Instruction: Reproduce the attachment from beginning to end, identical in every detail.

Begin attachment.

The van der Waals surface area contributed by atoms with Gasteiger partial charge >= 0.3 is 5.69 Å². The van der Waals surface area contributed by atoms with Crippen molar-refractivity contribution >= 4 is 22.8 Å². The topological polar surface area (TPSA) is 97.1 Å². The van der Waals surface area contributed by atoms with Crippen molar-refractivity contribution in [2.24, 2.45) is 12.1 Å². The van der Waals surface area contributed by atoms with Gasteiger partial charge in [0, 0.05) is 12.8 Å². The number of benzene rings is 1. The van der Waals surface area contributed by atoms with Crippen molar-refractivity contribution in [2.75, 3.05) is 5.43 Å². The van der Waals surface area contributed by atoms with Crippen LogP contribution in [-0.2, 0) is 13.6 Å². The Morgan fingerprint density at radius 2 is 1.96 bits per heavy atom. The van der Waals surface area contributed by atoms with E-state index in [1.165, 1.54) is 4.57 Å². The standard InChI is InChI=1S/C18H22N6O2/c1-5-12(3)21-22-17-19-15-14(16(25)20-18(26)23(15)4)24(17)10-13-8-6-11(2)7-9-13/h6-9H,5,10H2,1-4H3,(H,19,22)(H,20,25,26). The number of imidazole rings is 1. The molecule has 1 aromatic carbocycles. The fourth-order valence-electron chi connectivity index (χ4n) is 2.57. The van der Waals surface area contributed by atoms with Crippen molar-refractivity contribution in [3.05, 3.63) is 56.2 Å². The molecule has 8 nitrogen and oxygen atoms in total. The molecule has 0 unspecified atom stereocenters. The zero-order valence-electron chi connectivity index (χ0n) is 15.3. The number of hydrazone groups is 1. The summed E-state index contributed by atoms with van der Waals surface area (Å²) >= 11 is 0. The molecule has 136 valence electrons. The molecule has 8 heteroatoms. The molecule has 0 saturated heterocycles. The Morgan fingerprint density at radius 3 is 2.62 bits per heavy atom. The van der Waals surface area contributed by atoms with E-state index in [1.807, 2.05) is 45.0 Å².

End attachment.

The van der Waals surface area contributed by atoms with Gasteiger partial charge >= 0.3 is 5.69 Å². The van der Waals surface area contributed by atoms with Crippen molar-refractivity contribution >= 4 is 22.8 Å². The topological polar surface area (TPSA) is 97.1 Å². The van der Waals surface area contributed by atoms with Crippen molar-refractivity contribution in [2.24, 2.45) is 12.1 Å². The van der Waals surface area contributed by atoms with Gasteiger partial charge in [0, 0.05) is 12.8 Å². The number of benzene rings is 1. The van der Waals surface area contributed by atoms with Crippen molar-refractivity contribution in [2.75, 3.05) is 5.43 Å². The van der Waals surface area contributed by atoms with Crippen LogP contribution in [-0.2, 0) is 13.6 Å². The Morgan fingerprint density at radius 2 is 1.96 bits per heavy atom. The van der Waals surface area contributed by atoms with E-state index in [1.165, 1.54) is 4.57 Å². The standard InChI is InChI=1S/C18H22N6O2/c1-5-12(3)21-22-17-19-15-14(16(25)20-18(26)23(15)4)24(17)10-13-8-6-11(2)7-9-13/h6-9H,5,10H2,1-4H3,(H,19,22)(H,20,25,26). The number of imidazole rings is 1. The molecule has 1 aromatic carbocycles. The fourth-order valence-electron chi connectivity index (χ4n) is 2.57. The van der Waals surface area contributed by atoms with Crippen molar-refractivity contribution in [3.05, 3.63) is 56.2 Å². The molecule has 8 nitrogen and oxygen atoms in total. The molecule has 0 unspecified atom stereocenters. The zero-order valence-electron chi connectivity index (χ0n) is 15.3. The number of hydrazone groups is 1. The summed E-state index contributed by atoms with van der Waals surface area (Å²) >= 11 is 0. The molecule has 136 valence electrons. The molecule has 8 heteroatoms. The molecule has 0 saturated heterocycles. The Morgan fingerprint density at radius 3 is 2.62 bits per heavy atom. The van der Waals surface area contributed by atoms with E-state index in [1.807, 2.05) is 45.0 Å².